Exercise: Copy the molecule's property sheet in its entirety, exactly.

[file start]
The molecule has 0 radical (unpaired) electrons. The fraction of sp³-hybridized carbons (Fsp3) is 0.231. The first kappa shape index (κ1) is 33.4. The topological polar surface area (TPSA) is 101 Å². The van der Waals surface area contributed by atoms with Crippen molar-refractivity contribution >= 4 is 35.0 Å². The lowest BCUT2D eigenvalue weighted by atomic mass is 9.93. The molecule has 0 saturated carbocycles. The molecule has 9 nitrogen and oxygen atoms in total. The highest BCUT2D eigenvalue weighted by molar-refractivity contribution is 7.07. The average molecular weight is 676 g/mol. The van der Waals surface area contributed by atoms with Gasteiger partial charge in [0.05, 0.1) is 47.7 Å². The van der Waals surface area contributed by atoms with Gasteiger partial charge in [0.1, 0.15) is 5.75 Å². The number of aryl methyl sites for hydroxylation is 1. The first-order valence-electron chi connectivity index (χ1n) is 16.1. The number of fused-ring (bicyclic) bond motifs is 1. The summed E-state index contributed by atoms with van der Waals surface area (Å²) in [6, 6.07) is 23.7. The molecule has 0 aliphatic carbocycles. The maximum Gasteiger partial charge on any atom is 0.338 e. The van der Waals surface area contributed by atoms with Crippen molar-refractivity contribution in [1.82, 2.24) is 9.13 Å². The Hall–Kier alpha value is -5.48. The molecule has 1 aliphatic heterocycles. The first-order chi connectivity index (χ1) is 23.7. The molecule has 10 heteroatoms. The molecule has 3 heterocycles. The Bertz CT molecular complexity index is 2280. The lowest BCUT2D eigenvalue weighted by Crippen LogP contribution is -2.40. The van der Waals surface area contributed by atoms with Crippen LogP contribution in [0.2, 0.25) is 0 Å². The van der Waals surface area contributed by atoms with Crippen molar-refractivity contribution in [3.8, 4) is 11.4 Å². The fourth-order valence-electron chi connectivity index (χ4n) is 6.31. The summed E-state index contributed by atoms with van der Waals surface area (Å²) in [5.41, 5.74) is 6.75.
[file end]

The molecule has 0 radical (unpaired) electrons. The fraction of sp³-hybridized carbons (Fsp3) is 0.231. The first kappa shape index (κ1) is 33.4. The topological polar surface area (TPSA) is 101 Å². The van der Waals surface area contributed by atoms with Crippen molar-refractivity contribution >= 4 is 35.0 Å². The lowest BCUT2D eigenvalue weighted by atomic mass is 9.93. The molecule has 0 saturated carbocycles. The molecule has 9 nitrogen and oxygen atoms in total. The highest BCUT2D eigenvalue weighted by molar-refractivity contribution is 7.07. The average molecular weight is 676 g/mol. The van der Waals surface area contributed by atoms with Gasteiger partial charge in [0.05, 0.1) is 47.7 Å². The van der Waals surface area contributed by atoms with Gasteiger partial charge in [0.1, 0.15) is 5.75 Å². The number of aryl methyl sites for hydroxylation is 1. The first-order valence-electron chi connectivity index (χ1n) is 16.1. The number of fused-ring (bicyclic) bond motifs is 1. The summed E-state index contributed by atoms with van der Waals surface area (Å²) in [6, 6.07) is 23.7. The molecule has 0 aliphatic carbocycles. The maximum Gasteiger partial charge on any atom is 0.338 e. The van der Waals surface area contributed by atoms with Crippen molar-refractivity contribution in [1.82, 2.24) is 9.13 Å². The Hall–Kier alpha value is -5.48. The molecule has 1 aliphatic heterocycles. The first-order chi connectivity index (χ1) is 23.7. The molecule has 10 heteroatoms. The molecule has 3 heterocycles. The Bertz CT molecular complexity index is 2280. The lowest BCUT2D eigenvalue weighted by Crippen LogP contribution is -2.40. The van der Waals surface area contributed by atoms with Crippen LogP contribution in [0.2, 0.25) is 0 Å². The van der Waals surface area contributed by atoms with Crippen molar-refractivity contribution in [3.8, 4) is 11.4 Å². The fourth-order valence-electron chi connectivity index (χ4n) is 6.31. The summed E-state index contributed by atoms with van der Waals surface area (Å²) in [5.41, 5.74) is 6.75.